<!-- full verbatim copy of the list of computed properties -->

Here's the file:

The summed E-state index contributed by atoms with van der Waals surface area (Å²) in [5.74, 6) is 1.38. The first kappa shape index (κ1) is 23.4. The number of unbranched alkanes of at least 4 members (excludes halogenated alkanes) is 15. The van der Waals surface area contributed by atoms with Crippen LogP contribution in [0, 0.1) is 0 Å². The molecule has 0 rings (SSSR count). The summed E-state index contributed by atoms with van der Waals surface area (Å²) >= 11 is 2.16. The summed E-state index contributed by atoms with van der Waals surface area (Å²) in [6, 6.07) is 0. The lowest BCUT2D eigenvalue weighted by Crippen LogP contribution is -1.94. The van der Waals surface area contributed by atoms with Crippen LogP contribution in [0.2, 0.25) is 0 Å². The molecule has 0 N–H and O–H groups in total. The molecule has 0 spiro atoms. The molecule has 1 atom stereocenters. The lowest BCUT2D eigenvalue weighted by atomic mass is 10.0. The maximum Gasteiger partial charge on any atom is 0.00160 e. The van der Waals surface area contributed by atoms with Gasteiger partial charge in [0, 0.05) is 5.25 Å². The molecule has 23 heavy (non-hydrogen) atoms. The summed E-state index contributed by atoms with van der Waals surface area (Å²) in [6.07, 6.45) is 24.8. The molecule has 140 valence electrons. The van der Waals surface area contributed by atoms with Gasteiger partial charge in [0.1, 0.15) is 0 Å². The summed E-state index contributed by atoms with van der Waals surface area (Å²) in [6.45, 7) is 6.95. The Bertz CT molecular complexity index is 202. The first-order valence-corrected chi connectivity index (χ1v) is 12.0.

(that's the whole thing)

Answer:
The summed E-state index contributed by atoms with van der Waals surface area (Å²) in [5.74, 6) is 1.38. The first kappa shape index (κ1) is 23.4. The number of unbranched alkanes of at least 4 members (excludes halogenated alkanes) is 15. The van der Waals surface area contributed by atoms with Crippen LogP contribution in [0, 0.1) is 0 Å². The molecule has 0 rings (SSSR count). The summed E-state index contributed by atoms with van der Waals surface area (Å²) >= 11 is 2.16. The summed E-state index contributed by atoms with van der Waals surface area (Å²) in [6, 6.07) is 0. The lowest BCUT2D eigenvalue weighted by Crippen LogP contribution is -1.94. The van der Waals surface area contributed by atoms with Crippen LogP contribution in [0.2, 0.25) is 0 Å². The molecule has 0 N–H and O–H groups in total. The molecule has 0 spiro atoms. The molecule has 1 atom stereocenters. The lowest BCUT2D eigenvalue weighted by atomic mass is 10.0. The maximum Gasteiger partial charge on any atom is 0.00160 e. The van der Waals surface area contributed by atoms with Gasteiger partial charge in [0, 0.05) is 5.25 Å². The molecule has 23 heavy (non-hydrogen) atoms. The summed E-state index contributed by atoms with van der Waals surface area (Å²) in [6.07, 6.45) is 24.8. The molecule has 140 valence electrons. The van der Waals surface area contributed by atoms with Gasteiger partial charge in [0.1, 0.15) is 0 Å². The summed E-state index contributed by atoms with van der Waals surface area (Å²) in [6.45, 7) is 6.95. The Bertz CT molecular complexity index is 202. The first-order valence-corrected chi connectivity index (χ1v) is 12.0.